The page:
One slide in his talk ends with a bullet point saying “This is Microsoft’s way of giving back to Python.”
In his talk, van Rossum also elaborated on one specific effort to speed up Python, which he called “the ‘Shannon plan’.” Posted to GitHub last October by developer Mark Shannon), it aims to speed up CPython five-fold over the next four releases using techniques like an adaptive interpreter, improvements to the runtime, and targetted just-in-time compilers for small regions of code. And apparently, that’s the plan that filled van Rossum’s need for a project, with Mark Shannon now forming a part of his Faster Python team.
The team also includes Eric Snow, recently mentioned in a Microsoft developer blog post. It touts Snow’s experiments in exposing CPython’s support for multiple interpreters in the same process (known as “sub-interpreters”) as a way of trying to tap into the power of multithreaded performance. van Rossum expanded on the idea later in his Q&A, calling it “a feature that we’ve sort of had for a long time, but it had various issues, and slowly we seem to be migrating to a version of multiple sub-interpreters where there’s no shared data between the sub-interpreters at all, except that they all live in the same process, and you can switch between them very efficiently.
“And at that point, once each sub-interpreter has its own global interpreter lock, we will have a different approach to sort of using all the cores that you need, because you can just spin off worker threads, in a sense — except worker sub-interpreters. And that’s probably a more effective model than multiple threads with shared everything, like we have in Java or C++.”
They’ll also explore Shannon’s idea of an adaptive bytecode interpreter, as well as other areas for speed improvements, including the layout of frame stacks, exception handling, and the compiler. Python Enhancement Proposal 659 offers details on plans for a performance-improving adaptive interpreter “that speculatively specializes on the types or values it is currently operating on” (over very small regions). How much will this improve performance? “It is hard to come up with meaningful numbers,” explains the proposal, “as it depends very much on the benchmarks and on work that has not yet happened. Extensive experimentation suggests speedups of up to 50%. Even if the speedup were only 25%, this would still be a worthwhile enhancement.”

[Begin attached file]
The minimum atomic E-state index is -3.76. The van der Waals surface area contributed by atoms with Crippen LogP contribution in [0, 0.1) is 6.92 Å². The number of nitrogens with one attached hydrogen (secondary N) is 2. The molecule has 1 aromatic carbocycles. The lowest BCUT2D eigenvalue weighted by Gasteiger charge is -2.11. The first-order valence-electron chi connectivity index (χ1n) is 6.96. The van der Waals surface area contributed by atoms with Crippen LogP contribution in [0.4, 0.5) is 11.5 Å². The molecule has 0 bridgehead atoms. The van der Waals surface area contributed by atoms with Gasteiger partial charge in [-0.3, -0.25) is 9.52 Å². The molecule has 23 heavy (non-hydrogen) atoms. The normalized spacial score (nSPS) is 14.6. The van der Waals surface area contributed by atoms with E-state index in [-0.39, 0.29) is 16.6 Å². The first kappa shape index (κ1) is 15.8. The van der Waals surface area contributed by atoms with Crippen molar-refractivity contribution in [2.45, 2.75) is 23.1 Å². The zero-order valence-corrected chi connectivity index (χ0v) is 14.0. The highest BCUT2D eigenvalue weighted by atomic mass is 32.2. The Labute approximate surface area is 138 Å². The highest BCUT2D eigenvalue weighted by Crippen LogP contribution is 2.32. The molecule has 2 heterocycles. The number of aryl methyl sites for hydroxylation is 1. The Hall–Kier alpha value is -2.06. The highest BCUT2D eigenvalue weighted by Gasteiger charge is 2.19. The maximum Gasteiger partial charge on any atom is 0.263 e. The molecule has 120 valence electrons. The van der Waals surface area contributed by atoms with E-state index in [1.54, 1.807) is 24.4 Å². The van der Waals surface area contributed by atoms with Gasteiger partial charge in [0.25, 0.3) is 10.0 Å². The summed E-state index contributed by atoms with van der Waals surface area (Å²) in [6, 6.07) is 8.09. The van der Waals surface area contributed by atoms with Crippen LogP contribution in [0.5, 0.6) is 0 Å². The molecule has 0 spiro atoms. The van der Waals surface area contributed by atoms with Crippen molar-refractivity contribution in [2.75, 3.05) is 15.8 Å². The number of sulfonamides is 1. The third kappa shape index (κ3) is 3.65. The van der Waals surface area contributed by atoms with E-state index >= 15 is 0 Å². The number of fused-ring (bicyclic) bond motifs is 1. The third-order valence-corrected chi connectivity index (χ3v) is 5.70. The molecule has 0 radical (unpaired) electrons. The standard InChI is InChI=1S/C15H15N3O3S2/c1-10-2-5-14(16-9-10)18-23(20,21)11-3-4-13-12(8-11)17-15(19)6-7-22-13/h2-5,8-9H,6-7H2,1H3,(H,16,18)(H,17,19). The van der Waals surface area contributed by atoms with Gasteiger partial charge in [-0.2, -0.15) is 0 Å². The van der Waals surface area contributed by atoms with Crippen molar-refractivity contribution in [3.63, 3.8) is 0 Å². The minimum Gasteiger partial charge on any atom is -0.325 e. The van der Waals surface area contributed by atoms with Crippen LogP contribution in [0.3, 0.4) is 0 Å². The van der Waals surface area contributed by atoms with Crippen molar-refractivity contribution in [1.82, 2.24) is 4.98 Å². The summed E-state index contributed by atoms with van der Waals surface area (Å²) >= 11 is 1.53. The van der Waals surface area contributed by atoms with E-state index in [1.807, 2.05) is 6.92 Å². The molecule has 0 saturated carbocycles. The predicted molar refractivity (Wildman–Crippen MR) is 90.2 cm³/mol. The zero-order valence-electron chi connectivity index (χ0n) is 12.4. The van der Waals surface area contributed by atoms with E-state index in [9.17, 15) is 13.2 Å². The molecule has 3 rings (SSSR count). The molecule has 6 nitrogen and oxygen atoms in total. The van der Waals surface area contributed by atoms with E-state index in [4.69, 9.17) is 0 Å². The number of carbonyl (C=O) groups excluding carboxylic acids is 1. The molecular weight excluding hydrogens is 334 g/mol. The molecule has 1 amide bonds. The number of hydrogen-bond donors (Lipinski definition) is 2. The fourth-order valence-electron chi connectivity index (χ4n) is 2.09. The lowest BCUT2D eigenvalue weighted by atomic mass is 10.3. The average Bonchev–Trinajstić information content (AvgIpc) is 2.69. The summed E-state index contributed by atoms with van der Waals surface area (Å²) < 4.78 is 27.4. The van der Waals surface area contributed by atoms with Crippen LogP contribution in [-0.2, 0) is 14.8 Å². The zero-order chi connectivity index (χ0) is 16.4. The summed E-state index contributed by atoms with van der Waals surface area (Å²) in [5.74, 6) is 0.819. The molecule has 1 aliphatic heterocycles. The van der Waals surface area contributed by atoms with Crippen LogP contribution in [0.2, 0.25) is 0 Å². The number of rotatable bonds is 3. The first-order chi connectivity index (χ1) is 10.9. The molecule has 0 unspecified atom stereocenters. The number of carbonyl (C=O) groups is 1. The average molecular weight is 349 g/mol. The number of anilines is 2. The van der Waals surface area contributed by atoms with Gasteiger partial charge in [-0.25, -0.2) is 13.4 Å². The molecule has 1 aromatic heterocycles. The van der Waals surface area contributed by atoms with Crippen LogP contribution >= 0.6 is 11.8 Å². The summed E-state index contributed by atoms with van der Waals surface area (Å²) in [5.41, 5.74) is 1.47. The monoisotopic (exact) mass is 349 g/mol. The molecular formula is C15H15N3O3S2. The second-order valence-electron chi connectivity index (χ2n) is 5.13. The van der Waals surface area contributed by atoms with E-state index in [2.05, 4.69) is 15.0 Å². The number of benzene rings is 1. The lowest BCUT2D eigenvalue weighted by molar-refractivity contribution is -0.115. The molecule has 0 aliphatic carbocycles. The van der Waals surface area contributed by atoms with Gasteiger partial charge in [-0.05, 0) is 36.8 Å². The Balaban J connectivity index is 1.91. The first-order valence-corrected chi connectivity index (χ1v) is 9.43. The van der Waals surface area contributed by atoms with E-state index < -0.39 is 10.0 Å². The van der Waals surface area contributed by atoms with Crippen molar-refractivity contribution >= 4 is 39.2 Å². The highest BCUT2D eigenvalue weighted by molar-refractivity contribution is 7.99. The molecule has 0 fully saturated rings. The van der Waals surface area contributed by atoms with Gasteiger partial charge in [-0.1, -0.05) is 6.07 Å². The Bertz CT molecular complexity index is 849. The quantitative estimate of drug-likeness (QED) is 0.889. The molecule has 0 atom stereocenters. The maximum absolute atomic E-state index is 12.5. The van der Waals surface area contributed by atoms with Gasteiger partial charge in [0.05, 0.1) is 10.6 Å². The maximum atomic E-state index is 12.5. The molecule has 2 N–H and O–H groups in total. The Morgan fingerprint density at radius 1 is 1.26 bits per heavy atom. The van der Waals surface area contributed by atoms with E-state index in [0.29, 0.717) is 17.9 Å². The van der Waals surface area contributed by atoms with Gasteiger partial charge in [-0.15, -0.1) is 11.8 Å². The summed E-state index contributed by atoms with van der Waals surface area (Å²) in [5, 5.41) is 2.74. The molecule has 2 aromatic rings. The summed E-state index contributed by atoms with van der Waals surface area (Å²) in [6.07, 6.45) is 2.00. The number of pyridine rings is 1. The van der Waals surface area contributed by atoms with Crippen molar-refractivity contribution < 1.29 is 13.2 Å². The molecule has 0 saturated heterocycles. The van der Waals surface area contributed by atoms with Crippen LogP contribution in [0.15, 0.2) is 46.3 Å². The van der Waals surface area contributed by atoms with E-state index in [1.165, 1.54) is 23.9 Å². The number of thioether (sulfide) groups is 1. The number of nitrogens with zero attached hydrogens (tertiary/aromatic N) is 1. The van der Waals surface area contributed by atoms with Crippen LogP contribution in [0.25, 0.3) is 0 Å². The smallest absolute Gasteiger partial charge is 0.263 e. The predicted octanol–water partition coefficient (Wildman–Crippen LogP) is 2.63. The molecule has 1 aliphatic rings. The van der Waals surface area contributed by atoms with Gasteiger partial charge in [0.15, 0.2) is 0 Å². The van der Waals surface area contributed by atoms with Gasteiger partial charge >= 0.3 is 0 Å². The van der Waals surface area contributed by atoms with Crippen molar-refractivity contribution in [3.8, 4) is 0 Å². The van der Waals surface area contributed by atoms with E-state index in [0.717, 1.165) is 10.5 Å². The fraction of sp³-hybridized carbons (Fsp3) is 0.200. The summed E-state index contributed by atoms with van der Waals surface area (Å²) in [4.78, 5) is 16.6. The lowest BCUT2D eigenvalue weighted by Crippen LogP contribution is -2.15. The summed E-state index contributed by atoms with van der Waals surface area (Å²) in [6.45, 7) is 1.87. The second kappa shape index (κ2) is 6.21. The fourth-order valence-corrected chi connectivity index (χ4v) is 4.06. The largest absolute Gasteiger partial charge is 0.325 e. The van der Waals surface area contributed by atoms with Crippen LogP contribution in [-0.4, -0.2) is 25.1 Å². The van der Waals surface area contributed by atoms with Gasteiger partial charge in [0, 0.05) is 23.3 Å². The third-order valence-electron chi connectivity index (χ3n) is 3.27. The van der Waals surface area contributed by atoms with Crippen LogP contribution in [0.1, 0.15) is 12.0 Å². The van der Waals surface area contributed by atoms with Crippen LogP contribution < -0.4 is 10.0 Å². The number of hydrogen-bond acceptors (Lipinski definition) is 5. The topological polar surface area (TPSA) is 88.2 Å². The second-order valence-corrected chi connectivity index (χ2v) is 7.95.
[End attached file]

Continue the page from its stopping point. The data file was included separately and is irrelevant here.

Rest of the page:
InfoWorld notes that they’re saving the best for last: the idea of just-in-time compilation. “In his talk, van Rossum suggested that such plans would be considered after Python 3.11, because it made sense to first obtain whatever performance improvements could be had with more targeted changes first.”
Will they be able to double the speed of CPython? “We’re far from certain…” warned one slide, while adding the team was “optimistic and curious.” (A later slide acknowledges that to achieve a five-times-faster performance, “we’ll have to be creative.”)
But beyond what they’re doing, van Rossum also emphasizes how they’ll do it. In his talk, van Rossum promised the Microsoft-funded team would do fully open collaborations with Python’s core developers. And under a bullet point headlined “Everything open source,” he stated explicitly that all the code repositories (as well as all the surrounding discussion) will be open to the world. van Rossum added that “We’ll take care of maintenance and support too,” as part of an ongoing effort to bring smooth incremental changes to CPython. (“No long-lived forks/branches, no surprise 6,000-line pull requests.”)